“I went back after [the birth of her son] and watched the moves and promotion of people with less seniority,” she says. “I felt that was the plan. I was expected to give up and be satisfied that I was alive and had a job.”
In her lawsuit, she provides several examples of other prosecutors rising in the ranks while she remains in misdemeanor intake — from a white male prosecutor who was hired on the same date as she and now serves as chief felony prosecutor, to a white female who was hired after Williams-Boldware, took maternity like her and now works in felony court.
Two other white females with less experience were then promoted to higher positions within the misdemeanor court. When one of them left the DA’s Office, another white female who was also hired after Williams-Boldware was promoted to the deputy chief misdemeanor position.
But the promotion of white people over a black woman with more experience didn’t end there, according to court documents. Three more white females and two more white males with less experience were all promoted to felony prosecution.
One of the latest opportunities for the felony prosecutor track was given to another white female prosecutor who had also served in the juvenile section like Williams-Boldware. “I can almost confirm that anyone who started 10 years ago [at the DA’s Office] are all in felony prosecution,” she says.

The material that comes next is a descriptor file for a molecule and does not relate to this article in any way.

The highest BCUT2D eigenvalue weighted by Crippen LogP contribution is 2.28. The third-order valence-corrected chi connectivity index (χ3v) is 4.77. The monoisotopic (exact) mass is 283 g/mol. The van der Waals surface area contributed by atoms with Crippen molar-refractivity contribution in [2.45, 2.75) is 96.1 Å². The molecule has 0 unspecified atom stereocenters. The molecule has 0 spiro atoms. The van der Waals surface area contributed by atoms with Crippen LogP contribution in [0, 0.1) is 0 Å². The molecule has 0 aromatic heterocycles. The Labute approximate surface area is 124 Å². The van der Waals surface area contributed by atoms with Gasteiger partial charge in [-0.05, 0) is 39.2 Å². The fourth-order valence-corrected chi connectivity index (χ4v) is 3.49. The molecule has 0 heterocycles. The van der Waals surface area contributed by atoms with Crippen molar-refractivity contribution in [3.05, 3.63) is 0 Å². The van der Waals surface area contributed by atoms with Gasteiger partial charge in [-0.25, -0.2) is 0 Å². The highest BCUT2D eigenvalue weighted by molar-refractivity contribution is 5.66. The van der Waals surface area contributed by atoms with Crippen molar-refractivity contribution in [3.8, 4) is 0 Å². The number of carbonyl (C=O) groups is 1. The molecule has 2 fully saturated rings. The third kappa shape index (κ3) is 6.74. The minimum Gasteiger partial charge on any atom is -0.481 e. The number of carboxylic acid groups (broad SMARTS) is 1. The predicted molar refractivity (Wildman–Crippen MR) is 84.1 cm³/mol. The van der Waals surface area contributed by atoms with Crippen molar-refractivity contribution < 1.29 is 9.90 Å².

Shortly after they decided to move forward with the new lawsuit, Williams-Boldware’s 41-year-old husband, Lorenzo, was killed outside of Floyd, a small town in Hunt County. He had suffered a massive stroke and wrecked his car in early November.
They had met at Trinity University in San Antonio. He was living in McKinney, and she had moved to the area from Carlsbad, New Mexico, where she grew up with her single mother and grandparents. They got engaged and decided to settle in North Texas after she graduated from Tulane Law School. They eventually had a daughter and a son together. He worked as an electrical engineer.
They had just finished celebrating her son’s scoring two touchdowns in a flag football game shortly before her husband’s death.
Hundreds of people reached out to pay their condolences, and a family friend told Star Local Media that when Williams-Boldware suffered her health scare in 2013, her husband said that he wouldn’t be able to get through life without his wife. “Now I think about her having to do this without him,” she said.
Williams-Boldware claims that her husband had financially committed to her fight against Denton County and had taken part in the decision to file the lawsuit. He had just signed the paperwork shortly before his death. “I don’t think my husband would want me to give up,” she says. “He believed in it.”
She had thought about taking a leave of absence after her husband’s death but only remained gone for a week from the District Attorney’s Office. She says she couldn’t sit in an empty house. “I’d lose my mind sitting and thinking about God’s decision,” she says.
Williams-Boldware realizes that she may not ever receive a promotion, but she claims that she isn’t just fighting for herself. “Part of my fight is for somebody else who looks like me or talks like me or was raised like me,” she says. “They won’t have to experience it and won’t be denied the opportunity after they invested their career into it.”
Originally posted on The Dallas Observer by Christian McPhate. Photo: Brian Maschino.